Talk:Fiat X1/9

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Russian steel: Where is the evidence?[edit]

I have removed a reference to the "russian steel" story. Next time someone posts something like that, I want to see EVIDENCE and PROOF. Rumours and urban legends of "well-documented" deals (which are not substantiated by evidence) don't belong in Wikipedia. Elp gr (talk) 13:41, 20 March 2009 (UTC)

Talking of evidence... - production number[edit]

Since when was it acceptable to quote other websites as definitive sources? I refer to the derived 150,000 & 50,000 figures. If you want far more realistic figures then take a look at The Fiat run is more 136,000 and i don't think you'll be finding too many Gran Finales with a chassis number over 166,000

I wanted to add that I own a car with a build date of 09/87 and a VIN ending with 163976. —Preceding unsigned comment added by (talk) 02:41, 16 April 2010 (UTC)

Lowered floor pans - you're having a laff[edit]

The seat mountings changed from having the runners welded on the floor (and the seats were then slid on and retained by a spring) to an all-in-one seat frame unit that bolted directly to the plain floor. As the different seat designs over the years offered diferent support, it's debatable whether there was any extra leg room achieved.


I had a 1974 X1/9, the first year it was in production. It was a great car, handled very well, but only had 66.5 bhp. The mid-engine layout promoted oversteer, if it was driven hard. Cost $4,500 at about 10k miles old. Sold it in 1986/7 for $1,600, but wish I have keep it as a restoration project when I retire.

Young Owner[edit]

My dad's just bought me a 1982 one as a 1st car, hoping for cheap classic insurance (its ridiculous for a 19yr old male new driver!). Most places don't want to know until you're 21, and the others want £3-4k- i.e. about the same as a modern car. So annoyed.

On the one hand I sympathize, as a former X1/9 owner - it's not that powerful but it's a great driver's car, and really the insurance shouldn't be that steep. However, on the other hand, I have to say that young male drivers have created this situation for themselves. I'm not saying YOU are irresponsible or a bad driver, no doubt you're one of the exceptions that prove the rule - but statistically, well, you know the score. If you see a ricer scorching up a high-street at a completely inappropriate speed, driven by an 18 yr-old chav with his stereo knocking out windows as he goes; if you see a group of teenagers staggering around in a daze because their "ride" has just been wrapped around a tree; if you get hit by an uninsured 15yo joyrider; the next time your mate shows of this cool new move he saw on "The Fast and the Furious", or spins his wheels to impress the girls outside a nightclub (hint: it doesn't) - well, perhaps you can begin to see the way the insurance companies of this world view the culture. Until this changes and the statistics improve, your premiums will be exorbitant, and rightly so. But probably by the time you see it their way, you will be old enough to get much cheaper insurance! Graham 01:26, 11 July 2005 (UTC)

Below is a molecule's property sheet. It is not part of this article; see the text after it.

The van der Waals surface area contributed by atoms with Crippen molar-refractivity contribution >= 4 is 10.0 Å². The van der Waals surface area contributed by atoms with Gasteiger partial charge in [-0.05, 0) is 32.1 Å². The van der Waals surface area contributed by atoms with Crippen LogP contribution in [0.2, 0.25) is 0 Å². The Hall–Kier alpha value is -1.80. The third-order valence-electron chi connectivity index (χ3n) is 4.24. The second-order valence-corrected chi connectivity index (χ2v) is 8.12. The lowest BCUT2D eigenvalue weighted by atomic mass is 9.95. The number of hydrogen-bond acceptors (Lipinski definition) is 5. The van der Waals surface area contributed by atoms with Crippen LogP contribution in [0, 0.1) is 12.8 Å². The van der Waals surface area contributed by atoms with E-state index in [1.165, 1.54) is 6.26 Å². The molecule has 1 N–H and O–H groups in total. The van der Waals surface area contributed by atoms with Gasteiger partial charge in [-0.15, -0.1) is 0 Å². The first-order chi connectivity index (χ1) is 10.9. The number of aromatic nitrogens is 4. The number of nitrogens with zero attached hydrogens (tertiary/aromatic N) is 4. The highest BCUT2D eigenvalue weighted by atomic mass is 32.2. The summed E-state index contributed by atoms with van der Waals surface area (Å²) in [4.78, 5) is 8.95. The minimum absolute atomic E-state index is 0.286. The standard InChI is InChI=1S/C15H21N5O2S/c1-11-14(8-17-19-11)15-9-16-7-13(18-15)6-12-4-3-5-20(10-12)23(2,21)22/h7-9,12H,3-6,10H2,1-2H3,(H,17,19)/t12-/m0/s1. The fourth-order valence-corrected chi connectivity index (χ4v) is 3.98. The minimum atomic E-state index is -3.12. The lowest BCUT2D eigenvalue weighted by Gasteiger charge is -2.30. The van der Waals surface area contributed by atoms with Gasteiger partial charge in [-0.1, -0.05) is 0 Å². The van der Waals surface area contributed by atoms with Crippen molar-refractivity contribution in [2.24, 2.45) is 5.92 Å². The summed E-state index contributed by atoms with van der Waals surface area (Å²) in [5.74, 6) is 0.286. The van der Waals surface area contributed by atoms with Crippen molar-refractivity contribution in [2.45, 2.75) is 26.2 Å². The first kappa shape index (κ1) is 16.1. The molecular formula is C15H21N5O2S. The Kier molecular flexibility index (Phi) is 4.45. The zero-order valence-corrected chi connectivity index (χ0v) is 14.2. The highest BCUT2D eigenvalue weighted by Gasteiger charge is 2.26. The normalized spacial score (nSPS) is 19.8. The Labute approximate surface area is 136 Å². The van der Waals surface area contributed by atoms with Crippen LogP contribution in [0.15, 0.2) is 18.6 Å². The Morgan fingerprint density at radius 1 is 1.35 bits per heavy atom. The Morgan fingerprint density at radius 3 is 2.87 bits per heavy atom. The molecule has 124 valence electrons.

I had an X 1/9 as a young man and I loved it. However it has to be said that I span it twice, the fact that I didn't hit anything was pure dumb luck. You don't get much practice driving a car with a tendency to oversteer before taking your test. It's not by modern standards a powerful car but it asks to be thrashed and it's tail yourself! —Preceding unsigned comment added by (talk) 22:37, 10 January 2011 (UTC)

So, I owned a '77 model about 1980, during my last years in college. Bought with 36,000 miles on it for $3,600. The car had quite ingenious engineering, and a blast to drive. The amount of luggage space up front was amazing even with the top stored, and room in back for a large duffle bag or two. The car is so well balanced that once I was going down a dark country road about 70mph when a skunk jumped in front of me, I hit the brake hard, spun a perfect 720 degrees, still in my lane, pointing straight ahead, and continued on my way. Flight Risk (talk) 21:28, 19 February 2014 (UTC)

Porsche 914 was mid engined, may lay claim to being first affordable one.[edit]